Canadian Forest Service Publications

Demonstration of a satellite-based index to monitor habitat at continental-scales. 2009. Coops, N.C.; Wulder, M.A.; Iwanicka, D. Ecological Indicators 9(5): 948-958.

Year: 2009

Available from: Pacific Forestry Centre

Catalog ID: 29353

Language: English

CFS Availability: PDF (download)

Available from the Journal's Web site.
DOI: 10.1016/j.ecolind.2008.11.003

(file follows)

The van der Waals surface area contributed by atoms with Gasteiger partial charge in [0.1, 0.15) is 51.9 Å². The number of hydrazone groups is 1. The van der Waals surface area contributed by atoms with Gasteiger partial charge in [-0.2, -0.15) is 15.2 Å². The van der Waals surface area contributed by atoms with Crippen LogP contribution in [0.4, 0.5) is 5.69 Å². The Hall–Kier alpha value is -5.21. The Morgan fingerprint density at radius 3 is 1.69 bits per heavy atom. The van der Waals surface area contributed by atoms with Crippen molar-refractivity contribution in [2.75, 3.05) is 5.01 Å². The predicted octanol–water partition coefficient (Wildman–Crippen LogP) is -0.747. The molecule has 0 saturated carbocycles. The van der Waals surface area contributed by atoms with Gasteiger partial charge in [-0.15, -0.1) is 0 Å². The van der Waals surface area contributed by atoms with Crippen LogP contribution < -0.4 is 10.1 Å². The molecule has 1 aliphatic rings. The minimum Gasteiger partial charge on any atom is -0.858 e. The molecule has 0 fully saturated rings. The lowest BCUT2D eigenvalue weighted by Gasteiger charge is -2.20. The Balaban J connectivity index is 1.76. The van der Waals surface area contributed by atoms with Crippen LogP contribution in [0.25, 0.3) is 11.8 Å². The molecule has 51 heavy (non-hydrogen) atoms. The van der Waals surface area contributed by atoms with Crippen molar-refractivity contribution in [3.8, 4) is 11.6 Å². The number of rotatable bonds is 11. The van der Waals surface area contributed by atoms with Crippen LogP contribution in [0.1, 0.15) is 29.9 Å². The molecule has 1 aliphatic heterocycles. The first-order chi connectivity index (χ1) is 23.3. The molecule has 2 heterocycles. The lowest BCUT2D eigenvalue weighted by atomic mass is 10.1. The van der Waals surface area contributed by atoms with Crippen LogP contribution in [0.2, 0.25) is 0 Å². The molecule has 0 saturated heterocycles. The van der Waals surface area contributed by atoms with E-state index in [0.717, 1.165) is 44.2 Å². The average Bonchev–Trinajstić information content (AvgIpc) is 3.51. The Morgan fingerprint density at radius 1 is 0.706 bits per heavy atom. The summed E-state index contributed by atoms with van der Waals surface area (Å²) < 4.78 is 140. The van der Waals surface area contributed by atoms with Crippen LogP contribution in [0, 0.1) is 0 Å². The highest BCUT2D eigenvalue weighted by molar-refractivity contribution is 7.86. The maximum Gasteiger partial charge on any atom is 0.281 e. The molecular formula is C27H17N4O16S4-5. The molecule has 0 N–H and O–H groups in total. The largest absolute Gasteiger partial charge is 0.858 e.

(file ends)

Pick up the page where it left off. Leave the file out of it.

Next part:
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An important initial step in the conservation and sustainable management of the Earth's biodiversity is to implement systems to both identify and subsequently monitor components of biological diversity, along with developing a better understanding of the processes that significantly threaten their conservation or sustainable use. Key factors in both species diversity and richness are related to environmental heterogeneity which is driven by temporal and spatial variation in the biological, physical, and chemical features of the environment. These environmental characteristics are manifest through the condition and change in vegetation productivity (considered as an integrated response of vegetation to climate and soil conditions). Earth observation is uniquely capable of synoptically covering large areas of the planet in a repeatable, and cost effective manner, and is a well-established technology for detecting terrestrial vegetation productivity. A recently developed dynamic habitat index (DHI), based on satellite observations of the fraction of radiation absorbed by the canopy (fPAR), has been shown to effectively cluster remotely sensed observations into a range of habitat regimes which in turn have been related to breeding bird surveys in the Canadian Province of Ontario and across the conterminous United States. With evidence that the index is well correlated with species diversity, we consider, in this subsequent paper, whether such an index is a suitable candidate as a continental index to characterize and subsequently monitor habitat conditions. To do so, we first utilise available fPAR data available from 2000 to 2005 over North America, and apply the index. Using information on continental terrestrial ecozones and their ecological distinctiveness, we then compare and contrast the index and utilize trajectory analysis to assess what changes have occurred in the index over the 6-year time period and possible implications for continental biodiversity. The potential application of the index is the discussed.

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